# derivation of wave equation

Let a string of matter be tightened between the points $x=0$ and $x=p$ of the $x$-axis and let the string be made vibrate in the $xy$-plane. Let the of the string be the constant $\sigma $. We suppose that the amplitude of the vibration is so small that the tension $\overrightarrow{T}$ of the string can be regarded to be constant.

The position of the string may be represented as a function

$$y=y(x,t)$$ |

where $t$ is the time. We consider an element $dm$ of the string situated on a tiny interval $[x,x+dx]$; thus its mass is $\sigma dx$. If the angles the vector $\overrightarrow{T}$ at the ends $x$ and $x+dx$ of the element forms with the direction of the $x$-axis are $\alpha $ and $\beta $, then the scalar force $\overrightarrow{F}$ of all on $dm$ (the gravitation omitted) are

$${F}_{x}=-T\mathrm{cos}\alpha +T\mathrm{cos}\beta ,{F}_{y}=-T\mathrm{sin}\alpha +T\mathrm{sin}\beta .$$ |

Since the angles $\alpha $ and $\beta $ are very small, the ratio

$$\frac{{F}_{x}}{{F}_{y}}=\frac{\mathrm{cos}\beta -\mathrm{cos}\alpha}{\mathrm{sin}\beta -\mathrm{sin}\alpha}=\frac{-2\mathrm{sin}\frac{\beta -\alpha}{2}\mathrm{sin}\frac{\beta +\alpha}{2}}{2\mathrm{sin}\frac{\beta -\alpha}{2}\mathrm{cos}\frac{\beta +\alpha}{2}},$$ |

having the expression $-\mathrm{tan}\frac{\beta +\alpha}{2}$, also is very small. Therefore we can omit the horizontal component ${F}_{x}$ and think that the vibration of all elements is strictly vertical. Because of the smallness of the angles $\alpha $ and $\beta $, their sines in the expression of ${F}_{y}$ may be replaced with their tangents, and accordingly

$${F}_{y}=T\cdot (\mathrm{tan}\beta -\mathrm{tan}\alpha )=T[{y}_{x}^{\prime}(x+dx,t)-{y}_{x}^{\prime}(x,t)]=T{y}_{xx}^{\prime \prime}(x,t)dx,$$ |

the last form due to the mean-value theorem.

On the other hand, by Newton the force equals the mass times the acceleration:

$${F}_{y}=\sigma dx{y}_{tt}^{\prime \prime}(x,t)$$ |

Equating both expressions, dividing by $Tdx$ and denoting $\sqrt{{\displaystyle \frac{T}{\sigma}}}=c$, we obtain the partial differential equation^{}

${y}_{xx}^{\prime \prime}={\displaystyle \frac{1}{{c}^{2}}}{y}_{tt}^{\prime \prime}$ | (1) |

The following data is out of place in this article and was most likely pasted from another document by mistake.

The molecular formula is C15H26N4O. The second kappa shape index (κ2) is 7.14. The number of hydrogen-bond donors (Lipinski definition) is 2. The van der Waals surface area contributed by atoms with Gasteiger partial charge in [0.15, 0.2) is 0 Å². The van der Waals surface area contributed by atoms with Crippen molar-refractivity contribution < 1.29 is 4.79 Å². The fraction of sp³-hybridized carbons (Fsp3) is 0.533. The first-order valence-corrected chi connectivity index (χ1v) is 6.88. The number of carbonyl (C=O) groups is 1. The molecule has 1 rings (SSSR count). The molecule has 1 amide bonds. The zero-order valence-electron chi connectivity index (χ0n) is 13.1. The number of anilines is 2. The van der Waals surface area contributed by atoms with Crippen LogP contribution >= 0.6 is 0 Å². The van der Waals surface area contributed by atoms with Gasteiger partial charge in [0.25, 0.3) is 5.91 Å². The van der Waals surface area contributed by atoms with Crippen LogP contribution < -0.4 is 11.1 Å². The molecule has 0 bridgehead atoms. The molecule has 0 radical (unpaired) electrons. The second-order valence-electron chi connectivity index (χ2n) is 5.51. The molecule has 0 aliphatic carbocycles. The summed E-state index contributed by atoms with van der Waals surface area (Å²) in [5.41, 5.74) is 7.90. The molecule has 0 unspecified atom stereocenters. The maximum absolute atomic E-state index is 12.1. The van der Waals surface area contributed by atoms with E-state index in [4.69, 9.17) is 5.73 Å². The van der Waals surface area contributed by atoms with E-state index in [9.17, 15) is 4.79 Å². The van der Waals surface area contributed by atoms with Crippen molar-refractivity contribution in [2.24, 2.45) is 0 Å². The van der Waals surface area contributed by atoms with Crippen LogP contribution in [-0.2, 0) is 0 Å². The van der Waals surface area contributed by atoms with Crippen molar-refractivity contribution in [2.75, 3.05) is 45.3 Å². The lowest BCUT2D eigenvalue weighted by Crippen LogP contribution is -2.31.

for the equation of the vibrating string.

But the equation (1) don’t suffice to entirely determine the vibration. Since the end of the string are immovable,the function $y(x,t)$ has in to satisfy the boundary conditions^{}

$y(0,t)=y(p,t)=\mathrm{\hspace{0.33em}0}$ | (2) |

The vibration becomes completely determined when we know still e.g. at the beginning $t=0$ the position $f(x)$ of the string and the initial velocity $g(x)$ of the points of the string; so there should be the initial conditions

$y(x,\mathrm{\hspace{0.17em}0})=f(x),{y}_{t}^{\prime}(x,\mathrm{\hspace{0.17em}0})=g(x).$ | (3) |

The equation (1) is a special case of the general wave equation^{}

${\nabla}^{2}u={\displaystyle \frac{1}{{c}^{2}}}{u}_{tt}^{\prime \prime}$ | (4) |

where $u=u(x,y,z,t)$. The equation (4) rules the spatial waves in $\mathbb{R}$. The number $c$ can be shown to be the velocity of propagation of the wave motion.

## References

- 1 K. Väisälä: Matematiikka IV. Handout Nr. 141. Teknillisen korkeakoulun ylioppilaskunta, Otaniemi, Finland (1967).

Title | derivation of wave equation |
---|---|

Canonical name | DerivationOfWaveEquation |

Date of creation | 2013-03-22 18:46:36 |

Last modified on | 2013-03-22 18:46:36 |

Owner | pahio (2872) |

Last modified by | pahio (2872) |

Numerical id | 10 |

Author | pahio (2872) |

Entry type | Derivation |

Classification | msc 35L05 |

Related topic | Slope |

Related topic | MeanValueTheorem |

Related topic | DerivationOfHeatEquation |